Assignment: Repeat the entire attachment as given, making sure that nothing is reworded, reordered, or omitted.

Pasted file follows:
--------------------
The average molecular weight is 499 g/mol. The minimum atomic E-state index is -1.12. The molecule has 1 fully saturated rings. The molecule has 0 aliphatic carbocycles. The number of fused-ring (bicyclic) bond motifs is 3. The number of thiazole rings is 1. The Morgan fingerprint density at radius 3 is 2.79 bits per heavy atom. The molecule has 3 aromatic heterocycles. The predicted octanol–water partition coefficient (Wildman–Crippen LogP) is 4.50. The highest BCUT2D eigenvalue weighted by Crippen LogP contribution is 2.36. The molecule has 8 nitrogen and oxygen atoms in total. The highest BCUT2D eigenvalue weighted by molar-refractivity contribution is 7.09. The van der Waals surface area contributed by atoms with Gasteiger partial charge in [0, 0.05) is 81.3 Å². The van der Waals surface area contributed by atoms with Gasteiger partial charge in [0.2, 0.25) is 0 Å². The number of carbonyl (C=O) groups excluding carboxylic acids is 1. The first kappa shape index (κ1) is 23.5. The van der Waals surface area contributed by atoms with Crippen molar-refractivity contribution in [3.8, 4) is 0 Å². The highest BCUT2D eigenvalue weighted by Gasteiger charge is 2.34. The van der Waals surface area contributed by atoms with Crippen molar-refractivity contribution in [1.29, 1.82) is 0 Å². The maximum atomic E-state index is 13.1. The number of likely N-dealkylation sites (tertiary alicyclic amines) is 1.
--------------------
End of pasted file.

The average molecular weight is 499 g/mol. The minimum atomic E-state index is -1.12. The molecule has 1 fully saturated rings. The molecule has 0 aliphatic carbocycles. The number of fused-ring (bicyclic) bond motifs is 3. The number of thiazole rings is 1. The Morgan fingerprint density at radius 3 is 2.79 bits per heavy atom. The molecule has 3 aromatic heterocycles. The predicted octanol–water partition coefficient (Wildman–Crippen LogP) is 4.50. The highest BCUT2D eigenvalue weighted by Crippen LogP contribution is 2.36. The molecule has 8 nitrogen and oxygen atoms in total. The highest BCUT2D eigenvalue weighted by molar-refractivity contribution is 7.09. The van der Waals surface area contributed by atoms with Gasteiger partial charge in [0, 0.05) is 81.3 Å². The van der Waals surface area contributed by atoms with Gasteiger partial charge in [0.2, 0.25) is 0 Å². The number of carbonyl (C=O) groups excluding carboxylic acids is 1. The first kappa shape index (κ1) is 23.5. The van der Waals surface area contributed by atoms with Crippen molar-refractivity contribution in [3.8, 4) is 0 Å². The highest BCUT2D eigenvalue weighted by Gasteiger charge is 2.34. The van der Waals surface area contributed by atoms with Crippen molar-refractivity contribution in [1.29, 1.82) is 0 Å². The maximum atomic E-state index is 13.1. The number of likely N-dealkylation sites (tertiary alicyclic amines) is 1.